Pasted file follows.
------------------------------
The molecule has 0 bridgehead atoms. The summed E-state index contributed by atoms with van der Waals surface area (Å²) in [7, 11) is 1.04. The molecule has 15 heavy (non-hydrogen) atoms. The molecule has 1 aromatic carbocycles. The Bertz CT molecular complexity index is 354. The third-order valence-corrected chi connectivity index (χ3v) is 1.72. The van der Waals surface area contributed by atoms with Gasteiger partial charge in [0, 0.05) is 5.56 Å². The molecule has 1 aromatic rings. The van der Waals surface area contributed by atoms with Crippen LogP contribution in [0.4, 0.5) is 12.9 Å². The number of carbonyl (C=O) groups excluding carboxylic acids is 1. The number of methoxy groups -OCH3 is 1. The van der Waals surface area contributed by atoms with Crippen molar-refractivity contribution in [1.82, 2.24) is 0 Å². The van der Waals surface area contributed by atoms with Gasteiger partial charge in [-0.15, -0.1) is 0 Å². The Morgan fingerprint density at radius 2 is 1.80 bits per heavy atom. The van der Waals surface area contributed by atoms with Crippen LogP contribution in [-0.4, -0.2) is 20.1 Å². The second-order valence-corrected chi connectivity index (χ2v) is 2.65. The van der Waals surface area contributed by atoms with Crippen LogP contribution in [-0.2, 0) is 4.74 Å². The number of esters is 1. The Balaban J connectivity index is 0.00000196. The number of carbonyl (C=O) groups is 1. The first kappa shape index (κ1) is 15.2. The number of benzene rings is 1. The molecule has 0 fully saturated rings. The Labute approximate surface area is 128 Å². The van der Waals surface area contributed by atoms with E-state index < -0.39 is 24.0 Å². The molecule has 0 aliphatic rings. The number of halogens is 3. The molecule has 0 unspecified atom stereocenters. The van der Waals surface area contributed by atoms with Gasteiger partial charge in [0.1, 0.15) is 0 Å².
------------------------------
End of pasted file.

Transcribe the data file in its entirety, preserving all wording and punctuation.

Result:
The molecule has 0 bridgehead atoms. The summed E-state index contributed by atoms with van der Waals surface area (Å²) in [7, 11) is 1.04. The molecule has 15 heavy (non-hydrogen) atoms. The molecule has 1 aromatic carbocycles. The Bertz CT molecular complexity index is 354. The third-order valence-corrected chi connectivity index (χ3v) is 1.72. The van der Waals surface area contributed by atoms with Gasteiger partial charge in [0, 0.05) is 5.56 Å². The molecule has 1 aromatic rings. The van der Waals surface area contributed by atoms with Crippen LogP contribution in [0.4, 0.5) is 12.9 Å². The number of carbonyl (C=O) groups excluding carboxylic acids is 1. The number of methoxy groups -OCH3 is 1. The van der Waals surface area contributed by atoms with Crippen molar-refractivity contribution in [1.82, 2.24) is 0 Å². The van der Waals surface area contributed by atoms with Gasteiger partial charge in [-0.15, -0.1) is 0 Å². The Morgan fingerprint density at radius 2 is 1.80 bits per heavy atom. The van der Waals surface area contributed by atoms with Crippen LogP contribution in [-0.4, -0.2) is 20.1 Å². The second-order valence-corrected chi connectivity index (χ2v) is 2.65. The van der Waals surface area contributed by atoms with Crippen LogP contribution in [-0.2, 0) is 4.74 Å². The number of esters is 1. The Balaban J connectivity index is 0.00000196. The number of carbonyl (C=O) groups is 1. The first kappa shape index (κ1) is 15.2. The number of benzene rings is 1. The molecule has 0 fully saturated rings. The Labute approximate surface area is 128 Å². The van der Waals surface area contributed by atoms with E-state index < -0.39 is 24.0 Å². The molecule has 0 aliphatic rings. The number of halogens is 3. The molecule has 0 unspecified atom stereocenters. The van der Waals surface area contributed by atoms with Gasteiger partial charge in [0.1, 0.15) is 0 Å².